A version of this article originally appeared on my GitHub pages blog
Different languages have different opinions about what to treat as "truthy" or "falsy" when using a non-boolean object as an expression inside an
- Null is always falsy
- Zero and empty strings are falsy, except in Ruby
My observations and personal opinions on language design:
- Python treats zero, empty strings and collections all as 'falsy'. Personally, I find this the most intuitive convention.
- Treatment of zero and null as falsy has historical precedent, from C. False and null pointers are both represented as zeros in a register or memory location.
- Treatment of empty strings and collections is a nice convenience, given the number of times I've written conditionals like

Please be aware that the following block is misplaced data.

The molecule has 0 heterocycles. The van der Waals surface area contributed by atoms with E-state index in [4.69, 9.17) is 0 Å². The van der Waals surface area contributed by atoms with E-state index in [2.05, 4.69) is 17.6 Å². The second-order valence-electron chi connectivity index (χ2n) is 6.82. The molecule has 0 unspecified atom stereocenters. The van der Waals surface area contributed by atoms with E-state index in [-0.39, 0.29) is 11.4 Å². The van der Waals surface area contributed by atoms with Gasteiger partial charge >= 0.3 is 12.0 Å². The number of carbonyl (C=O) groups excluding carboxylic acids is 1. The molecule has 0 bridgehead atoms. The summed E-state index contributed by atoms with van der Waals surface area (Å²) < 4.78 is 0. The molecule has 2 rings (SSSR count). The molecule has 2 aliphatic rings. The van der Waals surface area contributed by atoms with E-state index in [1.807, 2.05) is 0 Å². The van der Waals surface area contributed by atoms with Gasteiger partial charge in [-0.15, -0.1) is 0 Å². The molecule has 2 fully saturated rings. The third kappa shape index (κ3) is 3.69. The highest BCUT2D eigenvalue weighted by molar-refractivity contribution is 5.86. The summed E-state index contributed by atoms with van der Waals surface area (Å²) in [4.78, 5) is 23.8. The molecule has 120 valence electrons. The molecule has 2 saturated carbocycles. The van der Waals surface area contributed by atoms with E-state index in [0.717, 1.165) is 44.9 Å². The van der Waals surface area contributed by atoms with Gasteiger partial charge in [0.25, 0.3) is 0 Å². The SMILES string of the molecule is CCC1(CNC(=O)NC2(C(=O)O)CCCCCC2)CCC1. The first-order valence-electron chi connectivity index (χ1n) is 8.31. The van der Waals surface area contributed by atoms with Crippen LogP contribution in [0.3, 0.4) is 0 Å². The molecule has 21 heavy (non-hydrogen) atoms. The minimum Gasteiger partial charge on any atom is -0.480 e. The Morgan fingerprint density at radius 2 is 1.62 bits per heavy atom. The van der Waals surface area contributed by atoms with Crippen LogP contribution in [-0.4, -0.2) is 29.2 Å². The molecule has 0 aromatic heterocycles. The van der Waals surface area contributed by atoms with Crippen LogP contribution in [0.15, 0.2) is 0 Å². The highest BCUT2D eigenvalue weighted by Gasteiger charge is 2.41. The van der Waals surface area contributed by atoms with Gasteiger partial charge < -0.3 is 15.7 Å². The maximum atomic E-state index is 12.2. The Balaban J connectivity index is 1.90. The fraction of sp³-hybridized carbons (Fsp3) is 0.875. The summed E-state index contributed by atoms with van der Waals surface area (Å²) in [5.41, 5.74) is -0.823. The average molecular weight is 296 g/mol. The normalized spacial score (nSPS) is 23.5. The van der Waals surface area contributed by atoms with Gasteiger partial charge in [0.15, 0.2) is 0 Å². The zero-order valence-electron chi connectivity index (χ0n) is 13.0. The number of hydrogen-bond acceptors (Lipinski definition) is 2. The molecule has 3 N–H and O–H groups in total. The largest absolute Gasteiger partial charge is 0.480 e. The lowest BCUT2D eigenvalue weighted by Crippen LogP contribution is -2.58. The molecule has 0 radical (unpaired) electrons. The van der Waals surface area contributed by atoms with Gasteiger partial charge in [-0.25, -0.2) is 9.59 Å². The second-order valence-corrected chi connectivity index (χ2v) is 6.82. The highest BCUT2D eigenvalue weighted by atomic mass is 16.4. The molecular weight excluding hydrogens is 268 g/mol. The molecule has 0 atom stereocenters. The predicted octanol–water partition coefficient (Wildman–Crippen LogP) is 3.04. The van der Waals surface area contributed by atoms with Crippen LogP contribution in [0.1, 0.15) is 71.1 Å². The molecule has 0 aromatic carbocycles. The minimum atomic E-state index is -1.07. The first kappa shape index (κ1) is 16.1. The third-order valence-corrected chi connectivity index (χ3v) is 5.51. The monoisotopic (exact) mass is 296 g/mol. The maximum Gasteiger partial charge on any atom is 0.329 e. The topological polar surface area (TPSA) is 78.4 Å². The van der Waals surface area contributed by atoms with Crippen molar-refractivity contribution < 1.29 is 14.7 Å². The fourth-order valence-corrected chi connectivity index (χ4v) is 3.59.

if (foo != null and !foo.empty()). It's usually the exception that I want to distinguish between null and empty in a conditional. So it's nice that
if (foo)handles the common case, then I can write
if (not foo is None)when I really do want to distinguish null.
- Treatment of empty string as similar to null feels familiar from my Oracle experience. Also, it's consistent with treatment of an empty collection.
- Groovy is inspired by Python and adopts similar conventions for truthiness.
- Ruby takes a different opinion that all values are truthy except
false, of course). While it's not my personal preference, it's defensible and self-consistent.